How to distinguish between memory loss due to ageing and Alzheimer's disease?

Age-related memory changes do not interfere with your ability to perform regular tasks. They occur occasionally and mostly lead to misplacing objects, forgetting the names of acquaintances, and general forgetfulness. But Alzheimer's symptoms are recurring, relatively severe and interfere with your normal functioning.

As a caregiver, how can I support a loved one with Alzheimer's?

The condition affects people differently based on their overall well-being and the extent of cognitive decline. Hence, the best way to support your loved one with Alzheimer's is to ask the doctor for suggestions. Some other standard approaches include being patient, listening, staying emotionally connected, watching for signs of trouble, etc.

What is the life expectancy of an Alzheimer's patient after being diagnosed of the illness?

The disease progresses at its own pace depending on the severity of symptoms and cognitive function of the affected person. On average, patients with Alzheimer's can live for up to four to eight years after diagnosis. But with mild symptoms, the survival period can extend to 20 years.

What should I avoid doing as a caregiver for an Alzheimer's patient?

Being patient and understanding is extremely crucial while supporting an Alzheimer's patient. You want to avoid anything that can aggravate their cognitive ability and mental health. Hence, do not tell them when they are wrong, avoid arguing with them, and restrict prodding them to remember things.

How is Alzheimer's different from dementia?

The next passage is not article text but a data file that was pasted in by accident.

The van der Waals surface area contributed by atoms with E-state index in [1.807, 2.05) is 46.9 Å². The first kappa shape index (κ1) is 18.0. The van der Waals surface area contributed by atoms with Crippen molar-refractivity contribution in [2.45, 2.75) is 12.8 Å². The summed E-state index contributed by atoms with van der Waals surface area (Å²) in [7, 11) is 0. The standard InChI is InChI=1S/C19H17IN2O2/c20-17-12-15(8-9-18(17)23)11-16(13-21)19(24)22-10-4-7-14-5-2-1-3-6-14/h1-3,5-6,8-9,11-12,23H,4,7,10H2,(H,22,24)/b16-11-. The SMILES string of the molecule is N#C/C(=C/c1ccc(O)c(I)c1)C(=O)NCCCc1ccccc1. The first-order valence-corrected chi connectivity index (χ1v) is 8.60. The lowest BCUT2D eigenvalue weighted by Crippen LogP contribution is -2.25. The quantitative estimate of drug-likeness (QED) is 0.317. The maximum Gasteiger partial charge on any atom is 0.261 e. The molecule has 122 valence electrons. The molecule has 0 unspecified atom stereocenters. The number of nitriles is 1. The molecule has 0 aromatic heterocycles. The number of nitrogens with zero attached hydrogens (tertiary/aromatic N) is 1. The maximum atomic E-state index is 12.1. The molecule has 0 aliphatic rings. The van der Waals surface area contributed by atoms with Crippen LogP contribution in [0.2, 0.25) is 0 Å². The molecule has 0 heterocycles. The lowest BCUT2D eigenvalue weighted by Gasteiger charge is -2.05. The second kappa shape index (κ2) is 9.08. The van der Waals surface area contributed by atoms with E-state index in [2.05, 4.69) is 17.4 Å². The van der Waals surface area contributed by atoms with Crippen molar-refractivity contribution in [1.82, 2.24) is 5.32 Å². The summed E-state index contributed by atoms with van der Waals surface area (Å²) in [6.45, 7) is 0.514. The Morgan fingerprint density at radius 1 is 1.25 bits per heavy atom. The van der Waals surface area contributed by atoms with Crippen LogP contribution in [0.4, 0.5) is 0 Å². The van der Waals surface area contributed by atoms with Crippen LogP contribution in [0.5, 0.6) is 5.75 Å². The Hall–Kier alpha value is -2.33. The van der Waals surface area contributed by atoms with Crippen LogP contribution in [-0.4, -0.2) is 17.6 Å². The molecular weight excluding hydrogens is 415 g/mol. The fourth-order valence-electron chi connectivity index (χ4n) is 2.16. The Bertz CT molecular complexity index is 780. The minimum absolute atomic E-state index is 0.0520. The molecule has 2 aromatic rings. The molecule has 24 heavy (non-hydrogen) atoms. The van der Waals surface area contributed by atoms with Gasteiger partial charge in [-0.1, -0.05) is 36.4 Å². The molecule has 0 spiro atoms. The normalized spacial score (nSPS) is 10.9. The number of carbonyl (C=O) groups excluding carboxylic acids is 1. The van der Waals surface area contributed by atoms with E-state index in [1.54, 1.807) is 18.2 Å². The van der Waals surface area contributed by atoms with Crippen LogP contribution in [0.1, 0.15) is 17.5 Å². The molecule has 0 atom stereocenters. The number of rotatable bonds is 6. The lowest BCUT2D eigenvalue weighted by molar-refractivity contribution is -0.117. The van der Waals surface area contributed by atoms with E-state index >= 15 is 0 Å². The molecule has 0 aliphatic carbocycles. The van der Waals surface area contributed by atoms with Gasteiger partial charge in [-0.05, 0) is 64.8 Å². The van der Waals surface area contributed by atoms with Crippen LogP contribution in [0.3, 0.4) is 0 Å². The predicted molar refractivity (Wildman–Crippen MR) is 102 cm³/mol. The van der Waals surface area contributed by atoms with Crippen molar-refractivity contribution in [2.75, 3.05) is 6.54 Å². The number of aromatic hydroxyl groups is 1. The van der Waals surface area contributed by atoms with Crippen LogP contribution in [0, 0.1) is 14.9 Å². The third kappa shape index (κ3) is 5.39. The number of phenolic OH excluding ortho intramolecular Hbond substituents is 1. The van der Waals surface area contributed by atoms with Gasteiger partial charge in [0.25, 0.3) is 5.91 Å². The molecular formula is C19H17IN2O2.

Alzheimer's and dementia differ in the sense that the former is a specific disease, while the latter refers to the general decline of mental ability. Dementia is a group of disorders that affect the ability to think, control emotions, remember, and make a decision. Alzheimer's is one of these disorders, but has specific symptoms associated with memory that worsen over time.


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About The Author

Dr.William Lewis Aliquam sit amet dignissim ligula, eget sodales orci. Etiam vehicula est ligula, laoreet porttitor diam congue eget. Cras vestibulum id nisl eu luctus. In malesuada tortor magna, vel tincidunt augue fringilla eget. Fusce ac lectus nec tellus malesuada pretium.

MBBS (Bachelor of Medicine & Bachelor of Surgery) Gold Medalist (2009-2015) M.D In General Medicine (2016-2019), CCID (Infectious Diseases)

PG Diploma In Clinical Endocrinology v& Diabetes, Clinical Associate in Non-Invasive Cardiology

Dr.William Lewis Aliquam sit amet dignissim ligula, eget sodales orci. Etiam vehicula est ligula, laoreet porttitor diam congue eget. Cras vestibulum id nisl eu luctus. In malesuada tortor magna, vel tincidunt augue fringilla eget. Fusce ac lectus nec tellus malesuada pretium.

MBBS (Bachelor of Medicine & Bachelor of Surgery) Gold Medalist (2009-2015) M.D In General Medicine (2016-2019), CCID (Infectious Diseases)

PG Diploma In Clinical Endocrinology v& Diabetes, Clinical Associate in Non-Invasive Cardiology